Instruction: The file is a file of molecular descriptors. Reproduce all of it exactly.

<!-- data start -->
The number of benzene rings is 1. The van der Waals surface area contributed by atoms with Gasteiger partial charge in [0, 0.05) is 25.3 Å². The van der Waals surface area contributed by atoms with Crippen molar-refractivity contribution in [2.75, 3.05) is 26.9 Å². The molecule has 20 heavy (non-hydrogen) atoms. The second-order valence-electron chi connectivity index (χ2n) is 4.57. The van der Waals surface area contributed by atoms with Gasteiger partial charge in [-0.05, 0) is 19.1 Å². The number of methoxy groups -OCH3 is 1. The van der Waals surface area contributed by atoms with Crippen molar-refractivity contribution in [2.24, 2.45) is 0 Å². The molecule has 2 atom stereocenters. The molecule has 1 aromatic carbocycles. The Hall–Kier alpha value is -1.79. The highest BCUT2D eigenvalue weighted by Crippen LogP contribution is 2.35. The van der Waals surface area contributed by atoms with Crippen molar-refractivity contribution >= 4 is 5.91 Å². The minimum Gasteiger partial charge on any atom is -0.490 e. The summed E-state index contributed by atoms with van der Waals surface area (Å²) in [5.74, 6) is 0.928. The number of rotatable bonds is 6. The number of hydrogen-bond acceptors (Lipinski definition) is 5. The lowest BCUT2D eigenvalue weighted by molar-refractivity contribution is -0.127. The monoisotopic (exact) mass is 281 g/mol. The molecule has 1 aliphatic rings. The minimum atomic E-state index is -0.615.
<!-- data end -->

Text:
The number of benzene rings is 1. The van der Waals surface area contributed by atoms with Gasteiger partial charge in [0, 0.05) is 25.3 Å². The van der Waals surface area contributed by atoms with Crippen molar-refractivity contribution in [2.75, 3.05) is 26.9 Å². The molecule has 20 heavy (non-hydrogen) atoms. The second-order valence-electron chi connectivity index (χ2n) is 4.57. The van der Waals surface area contributed by atoms with Gasteiger partial charge in [-0.05, 0) is 19.1 Å². The number of methoxy groups -OCH3 is 1. The van der Waals surface area contributed by atoms with Crippen molar-refractivity contribution in [2.24, 2.45) is 0 Å². The molecule has 2 atom stereocenters. The molecule has 1 aromatic carbocycles. The Hall–Kier alpha value is -1.79. The highest BCUT2D eigenvalue weighted by Crippen LogP contribution is 2.35. The van der Waals surface area contributed by atoms with Crippen molar-refractivity contribution >= 4 is 5.91 Å². The minimum Gasteiger partial charge on any atom is -0.490 e. The summed E-state index contributed by atoms with van der Waals surface area (Å²) in [5.74, 6) is 0.928. The number of rotatable bonds is 6. The number of hydrogen-bond acceptors (Lipinski definition) is 5. The lowest BCUT2D eigenvalue weighted by molar-refractivity contribution is -0.127. The monoisotopic (exact) mass is 281 g/mol. The molecule has 1 aliphatic rings. The minimum atomic E-state index is -0.615.